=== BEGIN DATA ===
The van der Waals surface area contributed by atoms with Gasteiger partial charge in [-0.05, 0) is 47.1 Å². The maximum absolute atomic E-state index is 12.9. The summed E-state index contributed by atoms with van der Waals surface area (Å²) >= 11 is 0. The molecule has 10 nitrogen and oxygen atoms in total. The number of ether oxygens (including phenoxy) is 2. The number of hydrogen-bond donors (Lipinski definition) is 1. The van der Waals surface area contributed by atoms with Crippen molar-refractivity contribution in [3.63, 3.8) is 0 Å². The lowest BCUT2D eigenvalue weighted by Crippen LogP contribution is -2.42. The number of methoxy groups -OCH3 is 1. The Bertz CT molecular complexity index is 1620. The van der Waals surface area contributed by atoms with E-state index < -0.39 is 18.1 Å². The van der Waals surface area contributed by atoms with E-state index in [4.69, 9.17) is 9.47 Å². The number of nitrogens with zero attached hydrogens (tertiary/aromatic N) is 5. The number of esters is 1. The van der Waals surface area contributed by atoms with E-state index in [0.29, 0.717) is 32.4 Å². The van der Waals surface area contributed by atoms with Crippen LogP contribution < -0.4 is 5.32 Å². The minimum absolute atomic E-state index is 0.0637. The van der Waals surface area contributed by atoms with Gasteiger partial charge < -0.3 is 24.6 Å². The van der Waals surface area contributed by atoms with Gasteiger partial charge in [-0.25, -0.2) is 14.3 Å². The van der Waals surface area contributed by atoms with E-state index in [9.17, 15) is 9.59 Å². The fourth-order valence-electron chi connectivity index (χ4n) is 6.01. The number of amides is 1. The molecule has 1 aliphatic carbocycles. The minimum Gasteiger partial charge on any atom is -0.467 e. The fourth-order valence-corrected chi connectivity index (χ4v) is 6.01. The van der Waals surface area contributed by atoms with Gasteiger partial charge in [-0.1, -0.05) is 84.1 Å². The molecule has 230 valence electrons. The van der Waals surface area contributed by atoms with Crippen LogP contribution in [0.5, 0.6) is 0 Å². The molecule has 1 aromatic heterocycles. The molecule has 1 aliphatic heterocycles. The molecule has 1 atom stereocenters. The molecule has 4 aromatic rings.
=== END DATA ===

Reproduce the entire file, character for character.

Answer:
The van der Waals surface area contributed by atoms with Gasteiger partial charge in [-0.05, 0) is 47.1 Å². The maximum absolute atomic E-state index is 12.9. The summed E-state index contributed by atoms with van der Waals surface area (Å²) >= 11 is 0. The molecule has 10 nitrogen and oxygen atoms in total. The number of ether oxygens (including phenoxy) is 2. The number of hydrogen-bond donors (Lipinski definition) is 1. The van der Waals surface area contributed by atoms with Crippen molar-refractivity contribution in [3.63, 3.8) is 0 Å². The lowest BCUT2D eigenvalue weighted by Crippen LogP contribution is -2.42. The number of methoxy groups -OCH3 is 1. The Bertz CT molecular complexity index is 1620. The van der Waals surface area contributed by atoms with E-state index < -0.39 is 18.1 Å². The van der Waals surface area contributed by atoms with E-state index in [4.69, 9.17) is 9.47 Å². The number of nitrogens with zero attached hydrogens (tertiary/aromatic N) is 5. The number of esters is 1. The van der Waals surface area contributed by atoms with E-state index in [0.29, 0.717) is 32.4 Å². The van der Waals surface area contributed by atoms with Crippen LogP contribution < -0.4 is 5.32 Å². The minimum absolute atomic E-state index is 0.0637. The van der Waals surface area contributed by atoms with Gasteiger partial charge < -0.3 is 24.6 Å². The van der Waals surface area contributed by atoms with Gasteiger partial charge in [-0.25, -0.2) is 14.3 Å². The van der Waals surface area contributed by atoms with E-state index in [9.17, 15) is 9.59 Å². The fourth-order valence-electron chi connectivity index (χ4n) is 6.01. The number of amides is 1. The molecule has 1 aliphatic carbocycles. The minimum Gasteiger partial charge on any atom is -0.467 e. The fourth-order valence-corrected chi connectivity index (χ4v) is 6.01. The van der Waals surface area contributed by atoms with Gasteiger partial charge in [-0.1, -0.05) is 84.1 Å². The molecule has 230 valence electrons. The van der Waals surface area contributed by atoms with Crippen LogP contribution in [0.5, 0.6) is 0 Å². The molecule has 1 aromatic heterocycles. The molecule has 1 aliphatic heterocycles. The molecule has 1 atom stereocenters. The molecule has 4 aromatic rings.